West Virginia Drought of 2019


Did your lawn end the summer looking like this one?

Alison Carr, Staff Writer

If you haven’t noticed, until recently the southern part of West Virginia hadn’t had a good rain in a very long time. According to  website drought.gov, there are currently 883,000 residents in WV located in a drought area, and 938,000 more in an area that is abnormally dry.

Statewide, over the last 90 days, West Virginia experienced 2-5 fewer inches of rainfall than normal. The animals were affected, as well. A local in Lewisburg said, “I had to set water out multiple times a week for the deer and the squirrels so they had something to drink.” They started running out of water and were drinking out of birdbaths, and other sources of water they would not normally drink out of. Further, isolated places such as Huntington had received only 1/10 of an inch of rain, triggering a restriction of water used for dust control at construction and industrial sites, as well as monitoring of existing water sources for contaminants.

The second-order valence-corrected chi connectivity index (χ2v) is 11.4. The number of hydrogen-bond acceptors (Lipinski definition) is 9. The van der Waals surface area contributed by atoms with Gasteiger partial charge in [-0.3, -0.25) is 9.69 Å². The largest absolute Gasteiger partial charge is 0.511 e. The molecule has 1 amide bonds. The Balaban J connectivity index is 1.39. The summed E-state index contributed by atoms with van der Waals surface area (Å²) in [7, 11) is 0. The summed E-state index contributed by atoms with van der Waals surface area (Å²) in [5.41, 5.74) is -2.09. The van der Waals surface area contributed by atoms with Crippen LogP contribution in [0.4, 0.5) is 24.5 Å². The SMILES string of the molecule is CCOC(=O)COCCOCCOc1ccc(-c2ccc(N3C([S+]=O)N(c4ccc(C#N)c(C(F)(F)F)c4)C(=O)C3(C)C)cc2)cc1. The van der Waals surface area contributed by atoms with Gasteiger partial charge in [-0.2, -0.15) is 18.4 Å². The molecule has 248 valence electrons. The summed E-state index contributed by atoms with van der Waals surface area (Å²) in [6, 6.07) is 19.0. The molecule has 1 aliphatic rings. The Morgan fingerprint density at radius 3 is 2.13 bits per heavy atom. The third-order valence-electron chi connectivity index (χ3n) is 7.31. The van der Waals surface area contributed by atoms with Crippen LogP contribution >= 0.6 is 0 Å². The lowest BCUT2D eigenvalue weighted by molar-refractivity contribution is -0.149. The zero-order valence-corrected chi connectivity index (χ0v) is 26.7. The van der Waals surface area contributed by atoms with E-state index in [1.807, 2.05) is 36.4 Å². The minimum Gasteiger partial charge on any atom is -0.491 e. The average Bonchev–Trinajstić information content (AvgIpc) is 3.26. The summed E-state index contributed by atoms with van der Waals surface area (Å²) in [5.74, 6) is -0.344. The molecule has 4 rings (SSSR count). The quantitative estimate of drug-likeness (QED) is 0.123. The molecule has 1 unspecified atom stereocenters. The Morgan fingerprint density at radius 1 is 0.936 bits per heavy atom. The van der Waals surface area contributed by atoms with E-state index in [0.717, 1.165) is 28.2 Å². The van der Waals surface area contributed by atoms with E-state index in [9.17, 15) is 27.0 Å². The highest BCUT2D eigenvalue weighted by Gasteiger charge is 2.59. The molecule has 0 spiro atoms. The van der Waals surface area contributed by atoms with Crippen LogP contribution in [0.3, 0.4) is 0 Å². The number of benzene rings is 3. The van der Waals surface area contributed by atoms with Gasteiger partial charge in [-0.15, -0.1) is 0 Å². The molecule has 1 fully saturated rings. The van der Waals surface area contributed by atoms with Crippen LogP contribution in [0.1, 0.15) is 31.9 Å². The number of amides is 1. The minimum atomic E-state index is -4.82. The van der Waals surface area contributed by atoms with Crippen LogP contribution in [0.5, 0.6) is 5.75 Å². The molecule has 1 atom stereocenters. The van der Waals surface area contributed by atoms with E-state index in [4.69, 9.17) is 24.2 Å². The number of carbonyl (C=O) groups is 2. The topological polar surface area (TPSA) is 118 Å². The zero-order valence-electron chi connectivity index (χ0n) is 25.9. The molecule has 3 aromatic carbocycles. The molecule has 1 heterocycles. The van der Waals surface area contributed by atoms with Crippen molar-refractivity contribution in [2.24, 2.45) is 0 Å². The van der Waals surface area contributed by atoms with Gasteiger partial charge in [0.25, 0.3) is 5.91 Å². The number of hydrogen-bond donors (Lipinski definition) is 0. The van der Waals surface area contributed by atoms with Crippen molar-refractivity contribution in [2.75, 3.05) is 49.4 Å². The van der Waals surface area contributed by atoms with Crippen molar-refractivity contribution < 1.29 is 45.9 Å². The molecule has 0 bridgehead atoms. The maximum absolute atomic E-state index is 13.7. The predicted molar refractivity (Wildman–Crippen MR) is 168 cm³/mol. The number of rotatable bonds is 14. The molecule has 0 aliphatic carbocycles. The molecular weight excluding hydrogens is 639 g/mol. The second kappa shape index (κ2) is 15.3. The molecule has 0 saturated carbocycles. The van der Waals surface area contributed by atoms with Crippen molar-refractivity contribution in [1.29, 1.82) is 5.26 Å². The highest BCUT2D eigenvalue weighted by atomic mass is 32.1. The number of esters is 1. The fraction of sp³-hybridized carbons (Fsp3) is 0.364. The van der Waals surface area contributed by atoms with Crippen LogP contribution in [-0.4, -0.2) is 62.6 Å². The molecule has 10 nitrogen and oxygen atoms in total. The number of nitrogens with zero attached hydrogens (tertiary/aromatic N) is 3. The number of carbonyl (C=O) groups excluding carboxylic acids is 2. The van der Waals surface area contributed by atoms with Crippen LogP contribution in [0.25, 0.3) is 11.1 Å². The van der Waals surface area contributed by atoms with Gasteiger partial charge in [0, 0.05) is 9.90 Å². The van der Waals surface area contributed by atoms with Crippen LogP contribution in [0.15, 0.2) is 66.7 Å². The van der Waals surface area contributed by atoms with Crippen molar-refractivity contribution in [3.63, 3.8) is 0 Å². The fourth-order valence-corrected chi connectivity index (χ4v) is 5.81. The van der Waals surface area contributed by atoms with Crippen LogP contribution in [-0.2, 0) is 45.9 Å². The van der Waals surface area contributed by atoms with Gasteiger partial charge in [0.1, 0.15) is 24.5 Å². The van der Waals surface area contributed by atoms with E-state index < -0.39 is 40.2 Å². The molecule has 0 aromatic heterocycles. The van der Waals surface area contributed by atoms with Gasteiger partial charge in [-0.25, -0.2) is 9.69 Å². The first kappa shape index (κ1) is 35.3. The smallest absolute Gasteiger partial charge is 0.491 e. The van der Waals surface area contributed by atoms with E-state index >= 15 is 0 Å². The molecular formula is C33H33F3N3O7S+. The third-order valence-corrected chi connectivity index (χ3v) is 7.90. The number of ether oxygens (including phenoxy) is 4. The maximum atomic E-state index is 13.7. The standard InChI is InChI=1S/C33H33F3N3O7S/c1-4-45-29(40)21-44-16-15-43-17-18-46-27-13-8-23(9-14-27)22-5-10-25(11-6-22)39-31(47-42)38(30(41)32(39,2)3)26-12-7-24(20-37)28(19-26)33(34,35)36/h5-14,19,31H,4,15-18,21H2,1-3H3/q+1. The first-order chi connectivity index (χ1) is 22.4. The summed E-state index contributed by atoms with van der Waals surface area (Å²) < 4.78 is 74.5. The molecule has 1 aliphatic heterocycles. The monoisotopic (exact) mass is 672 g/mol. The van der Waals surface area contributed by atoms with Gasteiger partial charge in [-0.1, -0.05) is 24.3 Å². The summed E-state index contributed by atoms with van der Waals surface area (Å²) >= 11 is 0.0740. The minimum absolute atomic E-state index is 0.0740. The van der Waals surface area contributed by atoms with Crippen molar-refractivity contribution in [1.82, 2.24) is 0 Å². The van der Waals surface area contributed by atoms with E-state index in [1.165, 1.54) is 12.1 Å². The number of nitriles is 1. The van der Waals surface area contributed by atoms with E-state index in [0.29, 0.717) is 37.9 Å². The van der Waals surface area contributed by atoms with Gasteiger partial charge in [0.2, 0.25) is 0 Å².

On October 4th, Governor Jim Justice declared a statewide emergency following the September 20th ban on outdoor burning. The governor directed state officials to implement the West Virginia Emergency Operations Plan as it relates to drought emergency response, and place the state Emergency Operations Center in a stand-by status. He also issued voluntary guidelines for the residents of WV to cease non-agricultural irrigation in the state, limit washing or cleaning vehicles, and cease the filling of private swimming pools. 

As of this writing, our state is finally in drought recovery, and the gubernatorial emergency plan has expired.